Paramount’s endeavors on television have not been without problems over the past five decades, but the company cannot be faulted for a lack of effort. The most recent push forward came last year, when Viacom CEO Philippe Dauman named Amy Powell the president of the newly re-formed Paramount Television, and Powell just announced a slew of new production heads to guide the company into creating series for broadcast TV and cable, as well as online venues. A select few of their upcoming projects were revealed, including a series inspired by Peter Weir’s prescient comedic drama The Truman Show.
(throws water onto your unconscious faces)
Wake up! It’s true. Paramount wants to refurbish the film that turned Jim Carrey from a rubber-faced cartoon into a legitimate dramatic force, though it’s not exactly clear how they plan on doing it. The Truman Show was released in 1998 and was a signal flare to the industry that a reality television implosion was just around the corner, as predominantly spearheaded by audiences’ fascination with the non-realism of MTV’s The Real World. 16 years later, we have seen the sub-genre go everywhere from teenage mothers to a Christian duck call company to every form of dating competition imaginable. (That really is just the tip of the iceberg, and I’m sure there’s a show about an iceberg’s tip in development right now.)
The Truman Show was centered on a man whose entire life was documented on reality TV, though he didn't know he was constantly being filmed and that people all over the world had been watching him since birth. As the film goes on, he begins to notice strange things that cause him to become suspicious of the stage surroundings. So how would a Truman Show TV series work? Will the main character experience the same realizations that Truman Burbank did in the film on a broader scope? Or will the developers presumably raise the stakes to ridiculous heights in order to differentiate between them? Either way, I’m interested. Or maybe I only think I’m interested because the producers inside my head are telling me that's how I should feel about it.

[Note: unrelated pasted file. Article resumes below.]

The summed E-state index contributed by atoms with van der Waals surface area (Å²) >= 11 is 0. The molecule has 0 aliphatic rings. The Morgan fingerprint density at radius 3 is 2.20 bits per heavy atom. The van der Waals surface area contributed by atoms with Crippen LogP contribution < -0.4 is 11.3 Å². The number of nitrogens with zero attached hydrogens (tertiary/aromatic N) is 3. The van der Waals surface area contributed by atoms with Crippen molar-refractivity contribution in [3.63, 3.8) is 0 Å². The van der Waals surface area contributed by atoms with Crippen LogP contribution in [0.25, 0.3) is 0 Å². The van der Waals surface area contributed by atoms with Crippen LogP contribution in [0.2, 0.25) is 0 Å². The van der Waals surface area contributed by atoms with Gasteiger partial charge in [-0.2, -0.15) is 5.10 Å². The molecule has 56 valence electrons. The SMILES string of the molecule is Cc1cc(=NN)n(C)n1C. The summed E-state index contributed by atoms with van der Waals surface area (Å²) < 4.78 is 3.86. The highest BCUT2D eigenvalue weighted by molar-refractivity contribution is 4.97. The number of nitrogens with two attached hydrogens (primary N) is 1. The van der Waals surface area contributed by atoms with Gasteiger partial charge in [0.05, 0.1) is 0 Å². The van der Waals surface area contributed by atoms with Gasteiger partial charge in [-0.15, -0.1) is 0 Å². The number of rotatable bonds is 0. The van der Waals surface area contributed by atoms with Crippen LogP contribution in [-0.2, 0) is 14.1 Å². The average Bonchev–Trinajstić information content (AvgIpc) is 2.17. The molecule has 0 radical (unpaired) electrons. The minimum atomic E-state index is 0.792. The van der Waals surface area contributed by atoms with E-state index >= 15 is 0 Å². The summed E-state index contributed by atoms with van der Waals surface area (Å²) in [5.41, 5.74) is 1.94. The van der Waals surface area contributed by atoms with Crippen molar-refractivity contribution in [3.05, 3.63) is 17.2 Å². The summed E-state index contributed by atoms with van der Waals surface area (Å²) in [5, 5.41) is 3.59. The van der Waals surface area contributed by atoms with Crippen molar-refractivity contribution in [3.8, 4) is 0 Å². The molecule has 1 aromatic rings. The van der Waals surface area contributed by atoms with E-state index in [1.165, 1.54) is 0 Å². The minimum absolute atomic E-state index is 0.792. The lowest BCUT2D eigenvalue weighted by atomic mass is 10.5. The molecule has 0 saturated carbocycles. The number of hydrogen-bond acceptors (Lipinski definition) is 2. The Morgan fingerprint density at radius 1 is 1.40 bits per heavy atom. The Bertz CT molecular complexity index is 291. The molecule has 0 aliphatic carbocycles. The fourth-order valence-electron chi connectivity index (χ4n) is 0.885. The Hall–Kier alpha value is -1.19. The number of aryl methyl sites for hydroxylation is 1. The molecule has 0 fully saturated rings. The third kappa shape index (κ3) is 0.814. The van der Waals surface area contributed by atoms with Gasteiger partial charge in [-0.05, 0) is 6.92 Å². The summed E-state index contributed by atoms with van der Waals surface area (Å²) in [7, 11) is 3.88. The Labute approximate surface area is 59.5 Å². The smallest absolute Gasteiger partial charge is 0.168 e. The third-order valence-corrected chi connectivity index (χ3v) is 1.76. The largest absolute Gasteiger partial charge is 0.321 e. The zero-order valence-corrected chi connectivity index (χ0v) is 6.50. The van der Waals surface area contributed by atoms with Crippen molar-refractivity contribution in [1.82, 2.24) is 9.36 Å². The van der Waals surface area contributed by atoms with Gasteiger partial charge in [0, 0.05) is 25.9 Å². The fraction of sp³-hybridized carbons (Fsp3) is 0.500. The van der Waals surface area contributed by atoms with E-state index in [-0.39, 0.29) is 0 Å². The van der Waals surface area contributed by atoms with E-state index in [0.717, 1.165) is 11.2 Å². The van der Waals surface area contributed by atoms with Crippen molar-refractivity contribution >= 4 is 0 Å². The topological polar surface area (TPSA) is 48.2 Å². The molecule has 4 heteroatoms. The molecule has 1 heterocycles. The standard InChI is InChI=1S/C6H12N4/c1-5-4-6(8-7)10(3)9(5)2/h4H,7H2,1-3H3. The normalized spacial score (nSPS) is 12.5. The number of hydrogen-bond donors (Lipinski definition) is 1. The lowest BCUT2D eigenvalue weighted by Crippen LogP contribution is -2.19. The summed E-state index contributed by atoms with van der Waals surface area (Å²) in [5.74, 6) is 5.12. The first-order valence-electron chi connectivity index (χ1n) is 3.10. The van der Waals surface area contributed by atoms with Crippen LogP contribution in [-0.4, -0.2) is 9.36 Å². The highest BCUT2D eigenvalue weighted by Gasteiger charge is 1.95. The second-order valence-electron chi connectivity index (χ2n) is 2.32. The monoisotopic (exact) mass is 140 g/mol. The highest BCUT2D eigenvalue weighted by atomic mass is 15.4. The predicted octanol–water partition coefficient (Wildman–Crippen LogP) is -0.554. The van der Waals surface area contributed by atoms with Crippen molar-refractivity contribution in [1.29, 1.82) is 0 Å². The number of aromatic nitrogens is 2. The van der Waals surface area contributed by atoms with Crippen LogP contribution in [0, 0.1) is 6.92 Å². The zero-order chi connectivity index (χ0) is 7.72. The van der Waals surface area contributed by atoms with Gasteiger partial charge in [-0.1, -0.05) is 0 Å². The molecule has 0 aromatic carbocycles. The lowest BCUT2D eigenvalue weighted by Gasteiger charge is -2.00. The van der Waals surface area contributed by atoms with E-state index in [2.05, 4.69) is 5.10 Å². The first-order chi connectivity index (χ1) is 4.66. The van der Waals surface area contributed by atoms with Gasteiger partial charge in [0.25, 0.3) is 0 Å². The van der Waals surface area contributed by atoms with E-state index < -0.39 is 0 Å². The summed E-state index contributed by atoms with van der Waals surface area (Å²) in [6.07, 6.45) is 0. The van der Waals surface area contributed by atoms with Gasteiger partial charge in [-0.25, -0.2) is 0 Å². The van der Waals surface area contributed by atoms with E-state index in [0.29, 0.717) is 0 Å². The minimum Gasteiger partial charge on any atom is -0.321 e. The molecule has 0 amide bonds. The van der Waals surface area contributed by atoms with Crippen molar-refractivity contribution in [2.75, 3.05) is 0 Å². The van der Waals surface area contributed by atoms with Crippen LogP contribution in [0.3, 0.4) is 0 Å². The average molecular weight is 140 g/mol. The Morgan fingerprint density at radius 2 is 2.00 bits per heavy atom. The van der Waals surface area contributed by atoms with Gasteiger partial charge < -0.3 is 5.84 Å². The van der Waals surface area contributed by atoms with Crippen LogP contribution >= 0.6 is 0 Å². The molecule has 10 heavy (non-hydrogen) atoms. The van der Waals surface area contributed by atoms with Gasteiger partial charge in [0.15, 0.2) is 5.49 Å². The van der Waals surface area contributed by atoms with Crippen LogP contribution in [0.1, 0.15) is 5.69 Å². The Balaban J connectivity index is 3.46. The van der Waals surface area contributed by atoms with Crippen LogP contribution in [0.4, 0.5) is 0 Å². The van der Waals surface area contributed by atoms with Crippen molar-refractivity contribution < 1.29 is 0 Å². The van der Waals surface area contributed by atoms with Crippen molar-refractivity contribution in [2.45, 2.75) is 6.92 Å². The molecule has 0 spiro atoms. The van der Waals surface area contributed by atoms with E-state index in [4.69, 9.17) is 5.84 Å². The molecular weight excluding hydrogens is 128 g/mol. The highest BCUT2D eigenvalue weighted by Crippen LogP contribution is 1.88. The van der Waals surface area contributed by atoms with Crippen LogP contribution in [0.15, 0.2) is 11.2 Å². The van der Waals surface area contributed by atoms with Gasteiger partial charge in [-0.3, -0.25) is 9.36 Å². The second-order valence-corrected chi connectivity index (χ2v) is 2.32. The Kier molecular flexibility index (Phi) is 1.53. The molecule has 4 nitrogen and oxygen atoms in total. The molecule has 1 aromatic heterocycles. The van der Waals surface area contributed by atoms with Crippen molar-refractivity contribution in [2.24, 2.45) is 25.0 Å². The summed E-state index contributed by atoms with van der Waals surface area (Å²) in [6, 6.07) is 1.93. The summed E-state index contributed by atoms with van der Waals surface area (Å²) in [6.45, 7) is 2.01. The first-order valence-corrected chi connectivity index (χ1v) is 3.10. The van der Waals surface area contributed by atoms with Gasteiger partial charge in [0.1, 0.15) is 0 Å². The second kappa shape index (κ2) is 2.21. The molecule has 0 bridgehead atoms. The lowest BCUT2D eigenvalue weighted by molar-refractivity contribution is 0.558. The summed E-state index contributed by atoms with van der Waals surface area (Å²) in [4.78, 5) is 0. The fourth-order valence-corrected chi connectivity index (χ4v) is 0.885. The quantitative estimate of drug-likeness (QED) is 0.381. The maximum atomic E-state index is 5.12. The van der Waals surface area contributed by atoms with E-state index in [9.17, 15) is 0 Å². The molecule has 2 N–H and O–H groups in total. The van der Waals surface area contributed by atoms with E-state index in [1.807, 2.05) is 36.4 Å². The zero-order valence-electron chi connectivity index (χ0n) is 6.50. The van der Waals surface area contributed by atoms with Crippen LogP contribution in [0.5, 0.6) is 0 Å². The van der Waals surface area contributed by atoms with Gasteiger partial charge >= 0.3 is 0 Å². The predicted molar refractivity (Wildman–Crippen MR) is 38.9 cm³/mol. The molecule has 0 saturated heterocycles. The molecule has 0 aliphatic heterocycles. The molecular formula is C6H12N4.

Other Paramount projects mentioned by TheWrap are a series inspired by Terminator, which already has a series in development, so we’ll just assume time-traveling cyborgs will be involved with someone other than Sarah Connor, who was already the focus of a Fox show in 2008-2009. Outside of their film library, Paramount is planning on creating a limited series based on A. Scott Berg’s Pulitzer Prize-winning biography of the multi-talented aviator Charles Lindbergh, as well as a series adapting Caleb Carr’s 1994 crime novel The Alienist. The latter has been in one kind of development or another ever since the company bought the book’s rights back in 1993 with feature plans.
For her head of production, Powell hired Jason Fisher, who’d previously overseen production for AMC on acclaimed shows such as Mad Men and Breaking Bad. For head of comedy development, Powell brought in South Park producer Jennifer Howell (who voices Bebe Stevens on the show) and she awarded drama development to Hesher executive producer Annette Savitch, who is also producing the adaptation of Seth Grahame-Smith’s mash-up novel Pride and Prejudice and Zombies.
This sounds like a great move for Paramount, though I’m not sure The Truman Show's boxed-in universe is the place to go. Unless this is some Boyhood-like concept where they’ve been recording some man or woman for years without him or her knowing it. That I’d creep-watch in a heartbeat. Also, give me that Beverly Hills Cop show, so I can hear that theme on a weekly basis.
Nick is a Cajun Country native, and is often asked why he doesn't sound like that's the case. His love for his wife and daughters is almost equaled by his love of gasp-for-breath laughter and gasp-for-breath horror. A lifetime spent in the vicinity of a television screen led to his current dream job, as well as his knowledge of too many TV themes and ad jingles.
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